Dispersion values for the measured characteristics indicate rather good reproducibility of electronic properties observed in the device structures. For comparison, record data on HJT single wafer solar cell reported by “Kaneka Corp,” Japan in 2017 [2]. This company increased its previous record in 2015 from PCE =25.1% to PCE = 26.6% in 2017 and the predicted efficiency exceeded 27% soon. It is worth to note that cells with record characteristics require usually special design and materials which may not be compatible with mass production conditions and/or facilities; however, such high efficiency level of laboratory cells demonstrates definitely potential for further improvement of HJT technology.


5. Implementation of the developed single wafer HJT structures in 1600 × 1000 mm2 modules in industrial production

PECVD films for previous optimization were deposited in RDC TF TE laboratory system from “Oerlikon Solar,” Switzerland, model Gen 5 KAI, photo is presented in Figure 9(a). Reactor of this system is similar to the industrial system “KAI MT R1.0 Modular PECVD System” installed for industrial fabrication of the large modules S = 1600 × 1000 mm2. Photo of this system is shown in Figure 9(b). In both PECVD systems, capacitive glow discharge at frequency f = 40.68 MHz, is used, deposition temperature is about Td = 200 C, technological gases of semiconductor purity.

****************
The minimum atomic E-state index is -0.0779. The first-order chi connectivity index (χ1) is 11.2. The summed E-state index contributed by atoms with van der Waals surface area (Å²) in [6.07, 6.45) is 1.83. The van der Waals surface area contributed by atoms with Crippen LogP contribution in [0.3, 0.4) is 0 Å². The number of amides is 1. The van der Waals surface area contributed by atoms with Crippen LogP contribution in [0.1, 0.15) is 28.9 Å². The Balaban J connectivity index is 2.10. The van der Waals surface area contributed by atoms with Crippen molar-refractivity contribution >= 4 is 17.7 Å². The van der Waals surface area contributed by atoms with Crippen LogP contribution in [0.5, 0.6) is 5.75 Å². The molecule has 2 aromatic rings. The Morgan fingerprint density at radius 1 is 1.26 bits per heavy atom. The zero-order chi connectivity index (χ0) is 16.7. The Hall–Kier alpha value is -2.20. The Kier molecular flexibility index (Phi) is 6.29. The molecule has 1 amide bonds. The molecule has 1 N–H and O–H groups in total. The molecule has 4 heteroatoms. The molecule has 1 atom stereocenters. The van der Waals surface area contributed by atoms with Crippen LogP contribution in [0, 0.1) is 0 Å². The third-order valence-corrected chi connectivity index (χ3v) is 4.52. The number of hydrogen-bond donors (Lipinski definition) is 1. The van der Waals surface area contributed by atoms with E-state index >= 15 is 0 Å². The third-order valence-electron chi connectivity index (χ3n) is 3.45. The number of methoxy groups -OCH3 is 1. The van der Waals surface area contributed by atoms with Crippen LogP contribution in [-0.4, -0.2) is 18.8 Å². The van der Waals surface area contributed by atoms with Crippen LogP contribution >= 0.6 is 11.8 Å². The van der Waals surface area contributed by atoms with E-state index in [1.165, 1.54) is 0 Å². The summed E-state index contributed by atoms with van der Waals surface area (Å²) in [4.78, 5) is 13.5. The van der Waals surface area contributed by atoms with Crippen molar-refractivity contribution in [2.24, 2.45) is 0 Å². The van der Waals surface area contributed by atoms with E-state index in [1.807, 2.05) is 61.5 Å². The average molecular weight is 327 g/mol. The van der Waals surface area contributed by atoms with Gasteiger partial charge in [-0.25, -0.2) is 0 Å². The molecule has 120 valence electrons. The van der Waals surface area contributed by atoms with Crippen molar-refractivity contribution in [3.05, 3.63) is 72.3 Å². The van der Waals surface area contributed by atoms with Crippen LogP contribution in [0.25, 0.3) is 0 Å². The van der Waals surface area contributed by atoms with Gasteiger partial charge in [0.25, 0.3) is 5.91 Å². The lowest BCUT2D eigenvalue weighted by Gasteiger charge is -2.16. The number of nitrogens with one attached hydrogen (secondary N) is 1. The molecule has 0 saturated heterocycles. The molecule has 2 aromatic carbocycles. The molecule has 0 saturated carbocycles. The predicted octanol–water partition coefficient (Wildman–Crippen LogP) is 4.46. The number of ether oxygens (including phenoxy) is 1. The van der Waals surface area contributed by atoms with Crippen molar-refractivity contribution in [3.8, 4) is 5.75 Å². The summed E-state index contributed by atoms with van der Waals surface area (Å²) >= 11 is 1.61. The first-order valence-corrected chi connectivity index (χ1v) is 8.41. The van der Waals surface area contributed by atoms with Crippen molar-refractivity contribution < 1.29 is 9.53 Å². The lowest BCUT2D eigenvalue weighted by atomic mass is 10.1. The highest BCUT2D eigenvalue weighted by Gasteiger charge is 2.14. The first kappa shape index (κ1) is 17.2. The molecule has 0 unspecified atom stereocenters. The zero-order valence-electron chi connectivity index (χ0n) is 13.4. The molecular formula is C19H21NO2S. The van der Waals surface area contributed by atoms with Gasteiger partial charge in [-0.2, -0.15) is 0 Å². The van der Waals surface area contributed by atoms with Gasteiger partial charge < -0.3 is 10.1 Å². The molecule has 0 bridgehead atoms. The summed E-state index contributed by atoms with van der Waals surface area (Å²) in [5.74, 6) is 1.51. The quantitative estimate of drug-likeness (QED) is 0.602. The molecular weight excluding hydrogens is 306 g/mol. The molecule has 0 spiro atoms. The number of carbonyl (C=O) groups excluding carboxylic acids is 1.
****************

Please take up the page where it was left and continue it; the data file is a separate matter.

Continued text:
Figure 9.

Laboratory installation (a) and industrial PECVD system (b).

We shall skip description of technological process details and discuss only some specific issues related to HJT with crystalline silicon wafers large area module fabrication. Initially, these systems were employed for fabrication of thin film double junction tandem module on glass substrate (see diagram in Figure 1(c)). For HJT solar cell module, silicon wafers are placed on a special wafer carrier developed by RDC TF TE and then loaded into reactor. More details (process sequence, equipment, project milestones, etc.) on process of conversion silicon thin film solar module to high efficiency HJT module production can be found in ref. [11].